and industry of learned linguists. Physiology has lent her aid; but the objects offered for her examination are so few, especially in remote ages, and the individual differences are so small, as compared with the general resemblance, that in the present state of that science, its aid has not been of the imjjortance which it may fairly be expected hereafter to assume. In both sciences History plays an important part: in Geology, by furnishing analogies without which it would be hardly possible to interpret the facts; in Ethnology, by pointing out the direction in which inquiries should be made, and by guiding and controlling the conclusions which may have been arrived at. With the assistance of these sciences, Ethnologists have accomplished a great deal, and may do more; but Ethnology, based merely on Language and Physiology, is like Geology based only on Mineralogy and Chemistry. Without Palaeontology, that science would never have assumed the importance or reached the perfection to which it has now attained; and Ethnology will never take the place which it is really entitled to, till its results are checked, and its conclusions elucidated, by the science of Archæology.
Without the aid and vivifying influence derived from the study of fossil remains. Geology would lose half its value and more than half its interest. It may be interesting to the man of science to know what rock is superimposed upon another, and how and in what relative periods these changes occurred; but it is far more interesting to watch the dawn of life on this globe, and to trace its development into the present teeming stage of existence. So it will be when, with the aid of Archæology, Ethnologists are able to identify the various strata in which mankind have been distributed; to fix identities of race from similarities of Art; and to read the history of the past from the unconscious testimony of material remains. When properly studied and understood, there is no language so clear, or whose testimony is so undoubted, as that of those petrified thoughts and feelings which men have left engraved on the walls of their temples, or buried with them in the chambers of their tombs. Unconsciously expressed, but imperishably written, they are there to this hour. Any one who likes may read, and no one who can translate them can for one moment doubt but that they are the best, and frequently the only, records that remain of bygone races.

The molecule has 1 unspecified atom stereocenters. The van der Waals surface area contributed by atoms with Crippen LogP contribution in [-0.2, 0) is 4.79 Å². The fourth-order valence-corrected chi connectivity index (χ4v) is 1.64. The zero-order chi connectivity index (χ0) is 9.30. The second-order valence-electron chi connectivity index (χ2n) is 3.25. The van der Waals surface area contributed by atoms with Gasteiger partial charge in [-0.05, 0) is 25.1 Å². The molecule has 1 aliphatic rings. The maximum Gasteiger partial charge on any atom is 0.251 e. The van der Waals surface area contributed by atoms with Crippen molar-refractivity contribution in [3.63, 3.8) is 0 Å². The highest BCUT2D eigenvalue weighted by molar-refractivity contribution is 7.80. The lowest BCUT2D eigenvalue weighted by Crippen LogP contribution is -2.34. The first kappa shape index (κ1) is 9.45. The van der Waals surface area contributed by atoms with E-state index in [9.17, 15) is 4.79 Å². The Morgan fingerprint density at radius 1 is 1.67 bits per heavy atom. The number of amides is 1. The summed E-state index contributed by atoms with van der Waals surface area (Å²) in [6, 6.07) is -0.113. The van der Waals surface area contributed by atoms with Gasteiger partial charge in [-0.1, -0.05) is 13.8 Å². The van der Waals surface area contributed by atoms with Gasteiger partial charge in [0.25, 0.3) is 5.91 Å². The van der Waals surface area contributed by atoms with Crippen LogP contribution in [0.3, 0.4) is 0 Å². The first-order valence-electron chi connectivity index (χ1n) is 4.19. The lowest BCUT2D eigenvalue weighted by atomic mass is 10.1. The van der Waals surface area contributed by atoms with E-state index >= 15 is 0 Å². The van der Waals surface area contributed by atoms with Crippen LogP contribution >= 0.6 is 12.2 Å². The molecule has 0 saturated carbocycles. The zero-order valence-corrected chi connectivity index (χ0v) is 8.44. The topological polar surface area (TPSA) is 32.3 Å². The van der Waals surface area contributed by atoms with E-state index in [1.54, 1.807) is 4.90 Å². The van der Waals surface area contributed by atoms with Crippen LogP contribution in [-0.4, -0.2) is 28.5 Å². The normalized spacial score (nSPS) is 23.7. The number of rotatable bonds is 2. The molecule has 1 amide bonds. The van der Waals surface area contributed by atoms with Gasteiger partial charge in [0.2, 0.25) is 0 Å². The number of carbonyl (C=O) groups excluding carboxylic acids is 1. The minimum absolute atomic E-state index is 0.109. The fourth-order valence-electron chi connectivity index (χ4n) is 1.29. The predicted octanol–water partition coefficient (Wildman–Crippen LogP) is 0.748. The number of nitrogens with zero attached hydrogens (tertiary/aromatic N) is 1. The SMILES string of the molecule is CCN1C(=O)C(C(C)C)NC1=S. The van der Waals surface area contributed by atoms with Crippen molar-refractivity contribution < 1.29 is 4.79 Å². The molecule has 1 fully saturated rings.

It is not difficult to explain why ethnographers have not hitherto considered Archæology of that importance to their researches to which
- Max Müller, who is the facile princeps of the linguistic school in this country—in an inaugural lecture which he delivered when, it was understood, he was appointed to a chair in the Strasburg University—gave up all that has hitherto been contended for by his followers, he admitted that language, though an invaluable aid, did not suffice for the purposes of the investigation, and that the results obtained by its means were not always to be depended upon.